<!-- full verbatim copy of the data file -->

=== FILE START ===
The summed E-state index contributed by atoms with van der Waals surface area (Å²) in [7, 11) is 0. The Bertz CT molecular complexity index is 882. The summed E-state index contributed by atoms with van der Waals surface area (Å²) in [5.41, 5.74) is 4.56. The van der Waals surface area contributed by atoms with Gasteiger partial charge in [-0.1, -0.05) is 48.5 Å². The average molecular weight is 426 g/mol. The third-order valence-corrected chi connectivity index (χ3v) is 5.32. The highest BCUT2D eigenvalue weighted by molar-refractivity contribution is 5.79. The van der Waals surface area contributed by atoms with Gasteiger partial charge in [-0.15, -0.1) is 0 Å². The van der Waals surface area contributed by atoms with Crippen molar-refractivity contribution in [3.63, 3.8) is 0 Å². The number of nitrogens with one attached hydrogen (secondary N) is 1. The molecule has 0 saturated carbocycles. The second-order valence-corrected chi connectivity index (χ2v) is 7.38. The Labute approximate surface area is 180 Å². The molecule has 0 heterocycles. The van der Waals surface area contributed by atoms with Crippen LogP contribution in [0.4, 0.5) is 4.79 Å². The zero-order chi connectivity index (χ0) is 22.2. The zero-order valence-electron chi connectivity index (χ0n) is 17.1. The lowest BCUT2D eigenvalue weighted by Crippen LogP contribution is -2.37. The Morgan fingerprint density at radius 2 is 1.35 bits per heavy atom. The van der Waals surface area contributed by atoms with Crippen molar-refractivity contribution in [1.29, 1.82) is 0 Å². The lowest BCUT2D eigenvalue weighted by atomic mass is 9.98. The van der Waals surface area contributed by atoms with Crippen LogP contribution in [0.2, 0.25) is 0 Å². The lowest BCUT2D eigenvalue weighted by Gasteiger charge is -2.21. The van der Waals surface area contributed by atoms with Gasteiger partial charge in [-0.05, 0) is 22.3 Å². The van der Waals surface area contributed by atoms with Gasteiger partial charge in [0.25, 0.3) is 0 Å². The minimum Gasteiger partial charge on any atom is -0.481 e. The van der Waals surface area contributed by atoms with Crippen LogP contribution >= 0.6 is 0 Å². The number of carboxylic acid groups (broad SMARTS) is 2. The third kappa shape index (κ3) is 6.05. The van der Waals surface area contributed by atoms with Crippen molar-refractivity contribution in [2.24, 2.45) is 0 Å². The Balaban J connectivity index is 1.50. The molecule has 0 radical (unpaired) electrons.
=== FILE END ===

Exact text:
The summed E-state index contributed by atoms with van der Waals surface area (Å²) in [7, 11) is 0. The Bertz CT molecular complexity index is 882. The summed E-state index contributed by atoms with van der Waals surface area (Å²) in [5.41, 5.74) is 4.56. The van der Waals surface area contributed by atoms with Gasteiger partial charge in [-0.1, -0.05) is 48.5 Å². The average molecular weight is 426 g/mol. The third-order valence-corrected chi connectivity index (χ3v) is 5.32. The highest BCUT2D eigenvalue weighted by molar-refractivity contribution is 5.79. The van der Waals surface area contributed by atoms with Gasteiger partial charge in [-0.15, -0.1) is 0 Å². The van der Waals surface area contributed by atoms with Crippen molar-refractivity contribution in [3.63, 3.8) is 0 Å². The number of nitrogens with one attached hydrogen (secondary N) is 1. The molecule has 0 saturated carbocycles. The second-order valence-corrected chi connectivity index (χ2v) is 7.38. The Labute approximate surface area is 180 Å². The molecule has 0 heterocycles. The van der Waals surface area contributed by atoms with Crippen LogP contribution in [0.4, 0.5) is 4.79 Å². The zero-order chi connectivity index (χ0) is 22.2. The zero-order valence-electron chi connectivity index (χ0n) is 17.1. The lowest BCUT2D eigenvalue weighted by Crippen LogP contribution is -2.37. The Morgan fingerprint density at radius 2 is 1.35 bits per heavy atom. The van der Waals surface area contributed by atoms with Crippen molar-refractivity contribution in [1.29, 1.82) is 0 Å². The lowest BCUT2D eigenvalue weighted by atomic mass is 9.98. The van der Waals surface area contributed by atoms with Crippen LogP contribution in [0.2, 0.25) is 0 Å². The lowest BCUT2D eigenvalue weighted by Gasteiger charge is -2.21. The van der Waals surface area contributed by atoms with Gasteiger partial charge in [-0.05, 0) is 22.3 Å². The van der Waals surface area contributed by atoms with Gasteiger partial charge in [0.25, 0.3) is 0 Å². The minimum Gasteiger partial charge on any atom is -0.481 e. The van der Waals surface area contributed by atoms with Crippen LogP contribution >= 0.6 is 0 Å². The number of carboxylic acid groups (broad SMARTS) is 2. The third kappa shape index (κ3) is 6.05. The van der Waals surface area contributed by atoms with Crippen molar-refractivity contribution in [2.24, 2.45) is 0 Å². The Balaban J connectivity index is 1.50. The molecule has 0 radical (unpaired) electrons.